Don’t forget the need for zero-emission buses in the push for electric cars


NH53/Flickr, CC BY

John Stone, The University of Melbourne; Iain Lawrie, The University of Melbourne, and Nat Manawadu, The University of MelbourneAs part of efforts to decarbonise urban transport, Australian states and the ACT have announced various zero-emission bus trials and targets for replacing diesel buses. These trials are designed to help resolve some of the complex technical and contractual issues facing bus operators and public transport agencies.

It is important to remember the vital role of buses, and public transport more generally, in decarbonising the transport sector — Australia’s third-largest source of greenhouse gas emissions. We fear this point has been lost in recent climate advocacy highlighting the slow pace of the transition to green propulsion for private cars in Australia.

Chart showing Australian transport sector greenhouse gas emissions from 1990 to 2020

Chart. The Conversation. Data: National Greenhouse Gas Inventory Quarterly Update December 2020, CC BY



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Our research aims to learn more about the obstacles to an effective transition to zero-emission buses. We are engaging mainly with groups connected with the trial announced by the Victorian Department of Transport in late 2020, but the issues are similar across Australia.

Why can’t we rely on electric cars?

Even if Australia’s transition to green-electric cars is successful, the climate benefits will be less than we need. The carbon costs of manufacturing replacements for Australia’s 20 million-strong vehicle fleet will be equivalent to around 20 years’ emissions from Australia’s dirtiest brown coal generator at Yallourn. And tonnes of concrete and bitumen will continue to be laid for new toll roads and car parks.

A city of electric vehicles will also perpetuate the fatal burdens of car dependence: urban sprawl, inequitable access to the riches of city life, suppression of cycling and walking, and a host of health risks ranging from physical inactivity to air pollution. Even if exhausts were cleaner, recent UK research shows a significant proportion of damaging particulates come from worn tyres and brake linings.

To protect the climate and to make city life safer, fairer and healthier, we need policies that take cars off the roads, regardless of how they are fuelled.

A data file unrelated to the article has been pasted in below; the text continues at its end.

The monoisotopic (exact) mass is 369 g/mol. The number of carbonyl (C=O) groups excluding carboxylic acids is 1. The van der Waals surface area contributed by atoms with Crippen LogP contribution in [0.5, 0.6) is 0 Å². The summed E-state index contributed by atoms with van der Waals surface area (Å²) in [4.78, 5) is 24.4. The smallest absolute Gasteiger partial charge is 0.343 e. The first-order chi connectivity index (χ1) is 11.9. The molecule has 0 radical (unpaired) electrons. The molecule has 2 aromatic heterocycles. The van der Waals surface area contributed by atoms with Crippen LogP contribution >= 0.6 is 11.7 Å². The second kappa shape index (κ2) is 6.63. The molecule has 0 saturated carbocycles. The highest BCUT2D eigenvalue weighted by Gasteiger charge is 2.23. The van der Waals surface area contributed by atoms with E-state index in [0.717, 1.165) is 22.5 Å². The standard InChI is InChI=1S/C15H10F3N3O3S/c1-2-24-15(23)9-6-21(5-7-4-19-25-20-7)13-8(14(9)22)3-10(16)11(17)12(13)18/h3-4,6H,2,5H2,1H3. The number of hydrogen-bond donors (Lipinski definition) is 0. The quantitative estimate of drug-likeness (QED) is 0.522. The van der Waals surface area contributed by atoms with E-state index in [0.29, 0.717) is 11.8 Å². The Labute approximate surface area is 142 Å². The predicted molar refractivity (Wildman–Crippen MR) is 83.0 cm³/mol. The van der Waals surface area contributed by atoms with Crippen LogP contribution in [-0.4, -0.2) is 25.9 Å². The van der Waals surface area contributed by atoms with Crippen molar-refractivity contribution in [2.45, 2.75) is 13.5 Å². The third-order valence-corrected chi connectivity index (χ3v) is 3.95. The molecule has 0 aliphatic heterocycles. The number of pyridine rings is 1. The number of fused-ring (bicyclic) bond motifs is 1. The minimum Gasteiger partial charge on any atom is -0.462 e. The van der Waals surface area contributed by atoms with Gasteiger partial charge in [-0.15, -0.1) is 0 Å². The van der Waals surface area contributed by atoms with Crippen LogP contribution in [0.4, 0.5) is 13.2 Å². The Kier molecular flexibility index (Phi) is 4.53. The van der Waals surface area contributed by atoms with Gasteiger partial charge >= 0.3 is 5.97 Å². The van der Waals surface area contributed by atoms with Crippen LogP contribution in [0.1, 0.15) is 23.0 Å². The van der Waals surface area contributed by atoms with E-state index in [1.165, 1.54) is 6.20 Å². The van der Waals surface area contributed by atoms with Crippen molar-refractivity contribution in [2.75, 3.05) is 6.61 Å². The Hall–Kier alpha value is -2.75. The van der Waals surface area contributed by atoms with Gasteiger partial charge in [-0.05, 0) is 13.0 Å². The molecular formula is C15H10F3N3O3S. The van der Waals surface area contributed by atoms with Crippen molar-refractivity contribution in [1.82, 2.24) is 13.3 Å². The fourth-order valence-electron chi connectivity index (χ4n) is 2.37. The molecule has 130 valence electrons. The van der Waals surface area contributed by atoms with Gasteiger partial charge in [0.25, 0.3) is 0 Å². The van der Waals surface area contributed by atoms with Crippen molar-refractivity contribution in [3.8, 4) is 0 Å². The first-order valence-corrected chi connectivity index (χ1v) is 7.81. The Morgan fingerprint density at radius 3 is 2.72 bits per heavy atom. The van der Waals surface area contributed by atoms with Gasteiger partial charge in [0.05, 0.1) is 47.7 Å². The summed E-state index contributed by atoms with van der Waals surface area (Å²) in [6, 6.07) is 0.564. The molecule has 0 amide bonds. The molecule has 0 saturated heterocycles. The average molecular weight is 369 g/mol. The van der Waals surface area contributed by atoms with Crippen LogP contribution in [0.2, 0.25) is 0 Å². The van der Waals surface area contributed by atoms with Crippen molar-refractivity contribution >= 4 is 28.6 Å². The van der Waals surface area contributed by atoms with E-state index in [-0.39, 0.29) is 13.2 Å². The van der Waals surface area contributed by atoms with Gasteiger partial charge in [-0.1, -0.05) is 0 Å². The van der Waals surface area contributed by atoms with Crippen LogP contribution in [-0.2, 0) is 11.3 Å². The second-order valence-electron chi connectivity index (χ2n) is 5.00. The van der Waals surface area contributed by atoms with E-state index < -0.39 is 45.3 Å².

Late afternoon congestion in both directions on the Kwinana Freeway (looking north towards and onto the Narrows Bridge) in Perth, Western Australia
Apart from emissions, electric cars won’t solve the other problems associated with heavy car use – such as traffic jams – and could even make them worse.
Orderinchaos/Wikimedia Commons, CC BY-SA



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Bus services are under-utilised — we can fix that

The technical complexities of the transition to zero-emission buses could, if we are not careful, lead governments to lose sight of this bigger picture. Buses can help reduce demand for car travel, but only if they operate as effective links in a seamless public transport network.

In Melbourne, for example, many buses run almost empty. Routes are convoluted and services infrequent. It would be a travesty to invest millions in moving to greener buses without improving services in ways that increase patronage.

We can use internationally proven techniques to restructure the network so buses provide practical and convenient alternatives to the car. We can then attract a new generation of riders who currently think that “buses are not for me”. This is achievable within current Australian urban densities.




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What other challenges must be overcome?

The first technical challenge is to decide between electric battery and hydrogen power. Most governments are leaning towards batteries. This is largely because the technology and its support systems are more evolved.

However, not all battery buses are created equal. One configuration might work well for a bus that will operate on short routes and can easily return to base to recharge. A bus that will operate on longer or steeper routes might need a different set-up. Operators will need to understand these trade-offs before they order new vehicles.

electric bus operating on the Balmain route in Sydney
One of Sydney’s ‘Electric Blu’ buses running on the Balmain route – operators must select battery-powered buses that suit their intended route.
MDRZ/Wikimedia Commons, CC BY-SA